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Would you know how to keep your construction business running if a major weather-related event destroyed your headquarters? What if there’s an extended power outage and you can’t conduct business for days or even weeks?

In addition to natural disasters, there are other incidents that can threaten your operations. Equipment, machines or technology that are critical to your operations can break down or be infected with malicious ransomware. Or, a key employee with highly specialized skills required to complete a job suddenly leaves your company, leaving you scrambling to find a replacement or find more workers.

You may not be able to prevent such incidents, but you can prepare by creating a business continuity plan to help you conduct business as usual when the unexpected happens.

What is a Business Continuity Plan?

A business continuity plan is a deliberate strategy for resuming and maintaining your normal business functions in the midst of a major disruption. The plan provides detailed instructions, procedures and tasks that your employees need to deploy in the event of a disaster or other interruption.

You may have also heard the term “disaster recovery plan” used synonymously with business continuity plan. However, a disaster recovery plan merely focuses on restoring your IT infrastructure. That said, it should be included in your overall business continuity plan as part of an all-encompassing strategy. A business continuity plan will guide the way you handle your assets, human resources, communications, processes, vendor relationships and more.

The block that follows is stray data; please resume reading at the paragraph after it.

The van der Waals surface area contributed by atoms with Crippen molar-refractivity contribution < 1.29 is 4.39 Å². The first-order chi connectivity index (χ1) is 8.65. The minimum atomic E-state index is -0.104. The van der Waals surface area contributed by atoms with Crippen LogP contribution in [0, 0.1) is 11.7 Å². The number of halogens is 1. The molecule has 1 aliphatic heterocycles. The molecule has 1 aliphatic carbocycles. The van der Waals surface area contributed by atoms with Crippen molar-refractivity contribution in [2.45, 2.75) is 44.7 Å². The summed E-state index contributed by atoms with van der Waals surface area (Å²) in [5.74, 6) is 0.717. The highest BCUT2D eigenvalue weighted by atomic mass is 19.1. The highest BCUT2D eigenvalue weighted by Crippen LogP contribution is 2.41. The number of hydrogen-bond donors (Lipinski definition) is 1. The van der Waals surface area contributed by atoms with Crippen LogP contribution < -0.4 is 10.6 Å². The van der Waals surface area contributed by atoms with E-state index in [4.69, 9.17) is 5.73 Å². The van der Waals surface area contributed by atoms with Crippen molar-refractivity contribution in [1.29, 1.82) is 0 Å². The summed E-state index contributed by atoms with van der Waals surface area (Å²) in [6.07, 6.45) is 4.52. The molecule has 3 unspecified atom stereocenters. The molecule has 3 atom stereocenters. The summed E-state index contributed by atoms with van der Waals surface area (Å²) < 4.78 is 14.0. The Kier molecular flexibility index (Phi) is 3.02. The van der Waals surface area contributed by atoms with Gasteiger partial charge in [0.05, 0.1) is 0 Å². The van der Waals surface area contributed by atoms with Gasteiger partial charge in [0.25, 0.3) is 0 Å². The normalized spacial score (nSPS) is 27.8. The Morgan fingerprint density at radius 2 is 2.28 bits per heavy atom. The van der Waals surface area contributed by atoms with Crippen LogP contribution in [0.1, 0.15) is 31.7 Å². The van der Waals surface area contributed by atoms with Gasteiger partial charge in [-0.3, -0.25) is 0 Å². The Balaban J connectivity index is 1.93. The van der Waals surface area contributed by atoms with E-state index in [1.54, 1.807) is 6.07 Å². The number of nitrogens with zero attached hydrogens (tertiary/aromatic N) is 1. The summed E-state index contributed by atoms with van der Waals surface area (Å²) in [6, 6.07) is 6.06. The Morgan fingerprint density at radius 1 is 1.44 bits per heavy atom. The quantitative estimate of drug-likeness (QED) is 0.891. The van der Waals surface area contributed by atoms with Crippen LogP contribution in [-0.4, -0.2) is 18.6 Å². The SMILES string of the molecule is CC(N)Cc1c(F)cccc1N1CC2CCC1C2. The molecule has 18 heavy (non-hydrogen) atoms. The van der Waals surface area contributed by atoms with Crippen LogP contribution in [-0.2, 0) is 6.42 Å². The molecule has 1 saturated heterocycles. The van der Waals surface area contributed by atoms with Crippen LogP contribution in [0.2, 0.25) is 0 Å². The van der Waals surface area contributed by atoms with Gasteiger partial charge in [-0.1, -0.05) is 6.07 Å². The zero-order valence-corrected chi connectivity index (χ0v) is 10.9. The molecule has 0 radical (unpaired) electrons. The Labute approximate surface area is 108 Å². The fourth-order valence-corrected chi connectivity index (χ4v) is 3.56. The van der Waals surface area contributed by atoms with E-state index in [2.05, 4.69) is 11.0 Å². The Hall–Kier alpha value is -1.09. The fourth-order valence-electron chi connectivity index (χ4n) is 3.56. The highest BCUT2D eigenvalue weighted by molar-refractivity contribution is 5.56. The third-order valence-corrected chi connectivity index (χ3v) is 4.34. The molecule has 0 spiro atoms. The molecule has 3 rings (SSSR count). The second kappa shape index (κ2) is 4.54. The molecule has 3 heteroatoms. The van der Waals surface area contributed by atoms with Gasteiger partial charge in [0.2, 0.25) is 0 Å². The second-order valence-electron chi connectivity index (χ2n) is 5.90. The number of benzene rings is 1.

The Need for a Business Continuity Plan is Real

It’s easy to think, “It will never happen to me.” But record-breaking, weather-related disasters are on the rise. So-called “100-year floods,” for example, seem to happen every few years instead of once a century.

Not surprisingly, some organizations never recover from a catastrophic event. The Federal Emergency Management Agency (FEMA) estimates that 40 – 60% of small businesses never reopen following a disaster, and 90% of smaller companies fail within one year unless they can resume operations within five days.

Sadly, organizations that experience a data breach or cyberattack face a similar outcome. Studies indicate that 60% of small and medium-sized businesses that become victims of cyber attacks never recover and shut down within six months.

How to Develop a Business Continuity Plan

Gather Resources

While you may have a running list in your head of all your employees, contractors and other important contacts, compile them into a document along with their contact information. That way, you can immediately reference the information rather than spend time tracking down phone numbers and email addresses when you need them.

Likewise, take an inventory of all your equipment and include model numbers and contact information for those who service and sell the machines. This will allow you to get the ball rolling for repairs or replacements faster and will also smooth out the process of filing construction insurance claims.

Designate temporary work locations so employees can continue working in the office. It’s also important to know where to secure rental equipment to continue work on the jobsite if your machinery was damaged or destroyed. 

Ensure that your computers and networks are backed up regularly so you can get your systems up and running quickly. Because of the reliance on technology, quickly recovering business data and records is critical for sustaining operations.